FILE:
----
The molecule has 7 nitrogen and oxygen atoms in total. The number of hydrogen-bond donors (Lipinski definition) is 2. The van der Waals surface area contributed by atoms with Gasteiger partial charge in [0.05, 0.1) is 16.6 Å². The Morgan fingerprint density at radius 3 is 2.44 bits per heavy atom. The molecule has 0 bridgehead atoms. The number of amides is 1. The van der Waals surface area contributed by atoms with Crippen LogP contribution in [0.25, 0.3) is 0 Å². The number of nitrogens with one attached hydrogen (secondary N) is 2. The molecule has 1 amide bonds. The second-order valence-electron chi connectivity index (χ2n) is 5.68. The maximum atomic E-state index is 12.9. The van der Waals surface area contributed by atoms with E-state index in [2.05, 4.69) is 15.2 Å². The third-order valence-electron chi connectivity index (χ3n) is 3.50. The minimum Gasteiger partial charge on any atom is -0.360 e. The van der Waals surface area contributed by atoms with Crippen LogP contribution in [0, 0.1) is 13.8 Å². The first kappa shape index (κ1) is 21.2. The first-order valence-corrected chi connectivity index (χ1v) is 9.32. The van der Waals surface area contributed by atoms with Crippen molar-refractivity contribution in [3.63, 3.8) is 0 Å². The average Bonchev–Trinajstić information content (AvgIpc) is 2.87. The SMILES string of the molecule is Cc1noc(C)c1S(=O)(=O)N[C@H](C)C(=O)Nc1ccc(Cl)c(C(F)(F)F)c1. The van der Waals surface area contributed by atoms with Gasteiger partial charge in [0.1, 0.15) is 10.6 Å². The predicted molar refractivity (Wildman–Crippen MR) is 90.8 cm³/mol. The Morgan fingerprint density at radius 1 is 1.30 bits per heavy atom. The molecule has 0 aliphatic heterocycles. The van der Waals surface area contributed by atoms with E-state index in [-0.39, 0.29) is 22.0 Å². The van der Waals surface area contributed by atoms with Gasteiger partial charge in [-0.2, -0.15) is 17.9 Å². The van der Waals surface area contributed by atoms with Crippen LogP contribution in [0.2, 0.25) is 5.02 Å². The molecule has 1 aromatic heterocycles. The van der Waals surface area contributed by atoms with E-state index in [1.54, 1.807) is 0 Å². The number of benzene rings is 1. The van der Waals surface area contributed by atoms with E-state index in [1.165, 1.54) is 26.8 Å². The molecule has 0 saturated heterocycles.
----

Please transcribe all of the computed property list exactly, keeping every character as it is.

The molecule has 7 nitrogen and oxygen atoms in total. The number of hydrogen-bond donors (Lipinski definition) is 2. The van der Waals surface area contributed by atoms with Gasteiger partial charge in [0.05, 0.1) is 16.6 Å². The Morgan fingerprint density at radius 3 is 2.44 bits per heavy atom. The molecule has 0 bridgehead atoms. The number of amides is 1. The van der Waals surface area contributed by atoms with Crippen LogP contribution in [0.25, 0.3) is 0 Å². The number of nitrogens with one attached hydrogen (secondary N) is 2. The molecule has 1 amide bonds. The second-order valence-electron chi connectivity index (χ2n) is 5.68. The maximum atomic E-state index is 12.9. The van der Waals surface area contributed by atoms with E-state index in [2.05, 4.69) is 15.2 Å². The third-order valence-electron chi connectivity index (χ3n) is 3.50. The minimum Gasteiger partial charge on any atom is -0.360 e. The van der Waals surface area contributed by atoms with Crippen LogP contribution in [0, 0.1) is 13.8 Å². The first kappa shape index (κ1) is 21.2. The first-order valence-corrected chi connectivity index (χ1v) is 9.32. The van der Waals surface area contributed by atoms with Crippen molar-refractivity contribution in [3.63, 3.8) is 0 Å². The average Bonchev–Trinajstić information content (AvgIpc) is 2.87. The SMILES string of the molecule is Cc1noc(C)c1S(=O)(=O)N[C@H](C)C(=O)Nc1ccc(Cl)c(C(F)(F)F)c1. The van der Waals surface area contributed by atoms with Gasteiger partial charge in [0.1, 0.15) is 10.6 Å². The predicted molar refractivity (Wildman–Crippen MR) is 90.8 cm³/mol. The Morgan fingerprint density at radius 1 is 1.30 bits per heavy atom. The molecule has 0 aliphatic heterocycles. The van der Waals surface area contributed by atoms with E-state index in [-0.39, 0.29) is 22.0 Å². The van der Waals surface area contributed by atoms with Gasteiger partial charge in [-0.2, -0.15) is 17.9 Å². The van der Waals surface area contributed by atoms with Crippen LogP contribution in [0.2, 0.25) is 5.02 Å². The molecule has 1 aromatic heterocycles. The van der Waals surface area contributed by atoms with E-state index in [1.54, 1.807) is 0 Å². The number of benzene rings is 1. The van der Waals surface area contributed by atoms with E-state index in [1.165, 1.54) is 26.8 Å². The molecule has 0 saturated heterocycles.